It is a little nerve-racking, but it's fun too. We've gotten to talk to a lot of people we might not have otherwise met while doing this fundraiser. We've been able to work with artisans to get some of our rewards which we're both really excited about.

NOAF: For Kickstarter backers, what are some of the backer rewards? And what's with the Capybara?

CAM: We have so many great rewards and you can see them all here https://www.kickstarter.com/projects/coralmoore/constelacion-magazine! Hand-carved silver filigree ball-point pens made in Paraguay, fountain pens made of woods native to Puerto Rico, and speculative fiction, both digital and print, in three different languages, just to name a few.

The capybaras? Why, have you seen some? :) Okay, well, we thought we needed something cute to make into swag for our Kickstarter because who doesn't love cute swag, right? And Eliana had made some watercolor nebula capybaras a few years ago for something else, and the idea that became Tobias, our 2021 mascot, evolved out of that. Now we have watercolor constellation capybaras in a rainbow of colors and we may never be able to feed them all, but at least they are good for snuggling! 


NOAF: Your first issue is scheduled to go out in January, and the Kickstarter ends on November 1st. That doesn't give you a lot of time to get everything together for that first issue. What all is already completed for the first issue? What yet needs to be accomplished?

CAM: No, it really doesn't give us a lot of time, but we've got a really good team of people put together for the first issue, and we think we can get it all done. We have a cover from John Picacio on the way that we should unveil in the next couple of weeks. We plan to have an original story by Malka Older and a reprint from Silvia Moreno-Garcia. Once we pick out our stories from the submissions pile, we need to translate everything, then do the ebook formatting, then put them up on the website, and that's pretty much it. No problem! *faints*

NOAF: Are your story submissions open? If someone wants to submit a story to Constelación Magazine, what's the process?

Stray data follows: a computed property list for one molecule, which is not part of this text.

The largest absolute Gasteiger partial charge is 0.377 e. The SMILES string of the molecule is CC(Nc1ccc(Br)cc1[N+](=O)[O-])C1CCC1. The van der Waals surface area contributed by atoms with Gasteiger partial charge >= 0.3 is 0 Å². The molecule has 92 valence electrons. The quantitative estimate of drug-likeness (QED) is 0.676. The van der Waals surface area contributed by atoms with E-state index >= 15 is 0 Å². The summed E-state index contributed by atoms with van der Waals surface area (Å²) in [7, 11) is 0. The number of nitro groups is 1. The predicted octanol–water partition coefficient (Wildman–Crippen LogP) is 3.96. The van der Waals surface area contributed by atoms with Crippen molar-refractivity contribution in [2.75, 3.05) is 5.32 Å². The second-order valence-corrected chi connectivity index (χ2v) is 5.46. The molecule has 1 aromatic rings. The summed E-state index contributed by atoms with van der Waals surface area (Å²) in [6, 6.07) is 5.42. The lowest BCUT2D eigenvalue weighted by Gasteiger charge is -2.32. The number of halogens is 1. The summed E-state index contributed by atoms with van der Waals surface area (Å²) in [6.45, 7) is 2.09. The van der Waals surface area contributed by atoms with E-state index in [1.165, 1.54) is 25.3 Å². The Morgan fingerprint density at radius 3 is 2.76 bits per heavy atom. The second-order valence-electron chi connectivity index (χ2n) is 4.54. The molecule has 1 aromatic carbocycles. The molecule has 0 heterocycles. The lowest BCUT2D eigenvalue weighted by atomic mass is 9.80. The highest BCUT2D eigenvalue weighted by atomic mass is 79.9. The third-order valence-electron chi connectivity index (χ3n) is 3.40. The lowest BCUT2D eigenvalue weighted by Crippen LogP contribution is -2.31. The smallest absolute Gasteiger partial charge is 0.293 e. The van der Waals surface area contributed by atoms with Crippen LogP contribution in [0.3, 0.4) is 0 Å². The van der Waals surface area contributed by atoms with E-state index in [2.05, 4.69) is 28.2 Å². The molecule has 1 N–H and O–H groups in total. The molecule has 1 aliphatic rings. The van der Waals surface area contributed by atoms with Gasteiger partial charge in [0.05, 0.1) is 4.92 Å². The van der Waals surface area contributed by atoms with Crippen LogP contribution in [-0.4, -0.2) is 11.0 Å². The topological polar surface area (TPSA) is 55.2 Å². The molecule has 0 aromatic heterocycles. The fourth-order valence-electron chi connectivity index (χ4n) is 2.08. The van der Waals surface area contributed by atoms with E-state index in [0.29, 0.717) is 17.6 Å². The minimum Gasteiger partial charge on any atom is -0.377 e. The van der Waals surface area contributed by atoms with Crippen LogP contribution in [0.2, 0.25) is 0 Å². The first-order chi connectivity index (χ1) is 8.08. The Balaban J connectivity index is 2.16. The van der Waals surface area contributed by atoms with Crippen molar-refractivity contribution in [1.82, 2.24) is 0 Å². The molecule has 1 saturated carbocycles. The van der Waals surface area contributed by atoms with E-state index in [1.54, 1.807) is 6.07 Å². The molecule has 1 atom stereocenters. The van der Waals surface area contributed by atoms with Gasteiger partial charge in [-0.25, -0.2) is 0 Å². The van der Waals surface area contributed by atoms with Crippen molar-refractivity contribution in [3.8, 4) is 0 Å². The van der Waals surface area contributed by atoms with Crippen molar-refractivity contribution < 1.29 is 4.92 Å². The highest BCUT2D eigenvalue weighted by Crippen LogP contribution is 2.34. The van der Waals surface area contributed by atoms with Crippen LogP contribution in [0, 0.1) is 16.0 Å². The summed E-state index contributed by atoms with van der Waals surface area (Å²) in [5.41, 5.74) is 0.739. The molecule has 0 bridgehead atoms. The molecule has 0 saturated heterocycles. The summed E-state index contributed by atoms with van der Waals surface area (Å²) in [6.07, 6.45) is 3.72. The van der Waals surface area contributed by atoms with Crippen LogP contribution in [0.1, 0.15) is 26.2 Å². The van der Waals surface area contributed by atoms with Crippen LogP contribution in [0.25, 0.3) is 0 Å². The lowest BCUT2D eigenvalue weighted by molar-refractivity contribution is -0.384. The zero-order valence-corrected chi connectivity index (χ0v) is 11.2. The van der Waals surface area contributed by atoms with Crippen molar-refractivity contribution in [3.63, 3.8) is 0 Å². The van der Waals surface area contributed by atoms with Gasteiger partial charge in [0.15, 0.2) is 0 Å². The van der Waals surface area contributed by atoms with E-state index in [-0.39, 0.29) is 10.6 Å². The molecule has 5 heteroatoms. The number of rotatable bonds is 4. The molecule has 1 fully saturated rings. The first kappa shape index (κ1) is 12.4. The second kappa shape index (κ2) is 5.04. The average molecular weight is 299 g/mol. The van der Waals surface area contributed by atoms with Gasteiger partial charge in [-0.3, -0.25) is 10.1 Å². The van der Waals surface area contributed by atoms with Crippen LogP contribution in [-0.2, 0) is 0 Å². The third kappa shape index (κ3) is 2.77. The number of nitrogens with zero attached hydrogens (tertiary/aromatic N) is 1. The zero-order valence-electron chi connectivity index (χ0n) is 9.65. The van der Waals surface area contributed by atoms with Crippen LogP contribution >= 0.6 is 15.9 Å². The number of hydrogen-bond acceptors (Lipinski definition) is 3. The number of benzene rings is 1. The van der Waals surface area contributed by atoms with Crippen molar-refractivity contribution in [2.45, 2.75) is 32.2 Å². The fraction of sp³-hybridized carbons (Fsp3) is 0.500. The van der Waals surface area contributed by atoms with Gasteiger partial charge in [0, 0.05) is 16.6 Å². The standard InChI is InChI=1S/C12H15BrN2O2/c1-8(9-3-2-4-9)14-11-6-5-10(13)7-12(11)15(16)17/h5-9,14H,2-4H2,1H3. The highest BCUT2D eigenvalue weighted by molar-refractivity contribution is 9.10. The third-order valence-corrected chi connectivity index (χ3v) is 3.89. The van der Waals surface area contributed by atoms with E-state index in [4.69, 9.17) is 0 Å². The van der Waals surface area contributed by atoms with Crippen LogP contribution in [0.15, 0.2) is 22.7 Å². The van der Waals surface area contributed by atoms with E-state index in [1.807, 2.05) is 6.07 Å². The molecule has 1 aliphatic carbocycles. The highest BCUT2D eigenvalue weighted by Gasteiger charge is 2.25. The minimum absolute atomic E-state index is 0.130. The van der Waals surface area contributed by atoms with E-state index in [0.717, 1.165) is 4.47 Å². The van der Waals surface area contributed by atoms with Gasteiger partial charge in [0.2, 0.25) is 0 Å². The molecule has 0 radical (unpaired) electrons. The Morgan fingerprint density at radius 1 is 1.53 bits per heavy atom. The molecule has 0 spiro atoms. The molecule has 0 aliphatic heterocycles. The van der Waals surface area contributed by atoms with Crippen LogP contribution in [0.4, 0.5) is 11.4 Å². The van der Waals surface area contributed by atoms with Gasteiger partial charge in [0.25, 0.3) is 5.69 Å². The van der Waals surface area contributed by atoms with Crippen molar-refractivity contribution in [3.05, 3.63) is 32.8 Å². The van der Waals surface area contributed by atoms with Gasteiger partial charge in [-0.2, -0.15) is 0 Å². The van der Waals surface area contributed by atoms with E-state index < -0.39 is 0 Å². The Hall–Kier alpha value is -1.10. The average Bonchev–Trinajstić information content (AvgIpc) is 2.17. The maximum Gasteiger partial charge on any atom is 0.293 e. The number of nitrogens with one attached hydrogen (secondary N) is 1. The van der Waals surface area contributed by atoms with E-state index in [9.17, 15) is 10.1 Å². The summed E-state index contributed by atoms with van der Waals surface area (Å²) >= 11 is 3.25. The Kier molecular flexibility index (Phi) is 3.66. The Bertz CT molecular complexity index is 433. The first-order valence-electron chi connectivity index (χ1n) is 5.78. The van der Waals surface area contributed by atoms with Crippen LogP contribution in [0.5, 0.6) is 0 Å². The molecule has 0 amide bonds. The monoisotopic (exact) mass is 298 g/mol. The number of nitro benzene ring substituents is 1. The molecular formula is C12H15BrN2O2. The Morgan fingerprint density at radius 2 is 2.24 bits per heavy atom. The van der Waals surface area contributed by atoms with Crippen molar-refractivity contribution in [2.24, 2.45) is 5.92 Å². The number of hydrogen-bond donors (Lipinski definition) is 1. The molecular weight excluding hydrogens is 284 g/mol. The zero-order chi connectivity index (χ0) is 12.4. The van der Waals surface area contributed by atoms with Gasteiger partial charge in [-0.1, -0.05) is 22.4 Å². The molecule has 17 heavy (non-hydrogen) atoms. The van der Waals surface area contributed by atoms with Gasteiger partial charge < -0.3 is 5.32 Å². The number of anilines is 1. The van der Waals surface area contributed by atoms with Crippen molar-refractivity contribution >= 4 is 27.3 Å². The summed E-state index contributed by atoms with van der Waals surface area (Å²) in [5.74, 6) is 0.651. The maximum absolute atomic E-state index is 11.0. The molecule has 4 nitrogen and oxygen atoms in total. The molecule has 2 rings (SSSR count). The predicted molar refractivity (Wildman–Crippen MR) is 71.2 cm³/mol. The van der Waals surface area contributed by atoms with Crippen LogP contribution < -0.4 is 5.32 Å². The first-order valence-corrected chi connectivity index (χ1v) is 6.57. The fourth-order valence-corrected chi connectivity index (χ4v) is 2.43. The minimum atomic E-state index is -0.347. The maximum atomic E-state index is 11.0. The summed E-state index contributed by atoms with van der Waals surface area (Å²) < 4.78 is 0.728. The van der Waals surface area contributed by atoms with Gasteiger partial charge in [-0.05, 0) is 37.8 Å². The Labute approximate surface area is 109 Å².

CAM: We're opening to the public for submissions for our first issue on October 15th (which it is today as I'm writing this but is most definitely in the past now as you are reading this--time travel is funny!) for two weeks. We'll open again on December 15th for our second issue. All of the details about our issue themes are on our submissions page: https://www.constelacionmagazine.com/submissions There's also a link there to our Moksha page, where writers should submit their stories.

NOAF: Are you hiring translators? If someone wants to do translation work for you, how should they get in touch with you?

EGU: What we’re doing is pairing translators with stories. A lot of great translators have reached out to us by email or social media, and we’ve invited them all to our Discord so they can stay on top of our process. When we decide on the stories we’ll be publishing, we’ll contact the ones we feel will be a good match for that particular work, based on their previous experience and/or interests. Anyone interested in helping can email us at hola@constelacionmagazine.com.

NOAF: You're about to launch a SFWA qualifying Spanish / English entirely bilingual speculative fiction magazine. How's it feel? (are you excited? Nervous? Terrified? bouncing off the walls?)

EGU: It’s a little of all three and bounces back and forth. Constelación is our baby, and just like new parents, we’re still learning how to nurture it so it becomes the vision we’re aspiring for. For the both of us, working on such an amazing project during such a hard year has been a lifeline. When you pour your heart out working towards something you love, life becomes immeasurably easier to deal with!

NOAF: Thank you so much! If you can't tell, I'm really excited for Constelación Magazine!

POSTED BY: Andrea Johnson lives in Michigan with her husband and too many books. She can be found on twitter, @redhead5318 , where she posts about books, food, and assorted nerdery.